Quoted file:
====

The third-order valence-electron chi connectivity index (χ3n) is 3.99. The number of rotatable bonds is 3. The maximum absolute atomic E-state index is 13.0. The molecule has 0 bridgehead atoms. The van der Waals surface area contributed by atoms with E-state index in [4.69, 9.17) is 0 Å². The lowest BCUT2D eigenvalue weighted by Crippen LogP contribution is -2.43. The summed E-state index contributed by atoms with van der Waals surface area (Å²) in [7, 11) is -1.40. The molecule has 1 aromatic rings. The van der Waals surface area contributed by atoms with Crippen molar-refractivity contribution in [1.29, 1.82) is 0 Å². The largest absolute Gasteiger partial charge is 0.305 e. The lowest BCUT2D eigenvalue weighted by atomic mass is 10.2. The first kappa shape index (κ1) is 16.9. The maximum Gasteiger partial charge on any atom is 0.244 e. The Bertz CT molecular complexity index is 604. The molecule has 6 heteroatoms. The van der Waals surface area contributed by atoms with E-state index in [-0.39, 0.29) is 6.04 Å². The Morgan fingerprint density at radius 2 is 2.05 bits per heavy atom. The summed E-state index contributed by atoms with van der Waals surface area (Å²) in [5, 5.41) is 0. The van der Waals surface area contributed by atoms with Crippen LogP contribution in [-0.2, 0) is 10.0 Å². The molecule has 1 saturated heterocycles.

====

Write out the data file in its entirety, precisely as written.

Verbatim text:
The third-order valence-electron chi connectivity index (χ3n) is 3.99. The number of rotatable bonds is 3. The maximum absolute atomic E-state index is 13.0. The molecule has 0 bridgehead atoms. The van der Waals surface area contributed by atoms with E-state index in [4.69, 9.17) is 0 Å². The lowest BCUT2D eigenvalue weighted by Crippen LogP contribution is -2.43. The summed E-state index contributed by atoms with van der Waals surface area (Å²) in [7, 11) is -1.40. The molecule has 1 aromatic rings. The van der Waals surface area contributed by atoms with Crippen molar-refractivity contribution in [1.29, 1.82) is 0 Å². The largest absolute Gasteiger partial charge is 0.305 e. The lowest BCUT2D eigenvalue weighted by atomic mass is 10.2. The first kappa shape index (κ1) is 16.9. The maximum Gasteiger partial charge on any atom is 0.244 e. The Bertz CT molecular complexity index is 604. The molecule has 6 heteroatoms. The van der Waals surface area contributed by atoms with E-state index in [-0.39, 0.29) is 6.04 Å². The Morgan fingerprint density at radius 2 is 2.05 bits per heavy atom. The summed E-state index contributed by atoms with van der Waals surface area (Å²) in [5, 5.41) is 0. The van der Waals surface area contributed by atoms with Crippen LogP contribution in [-0.2, 0) is 10.0 Å². The molecule has 1 saturated heterocycles.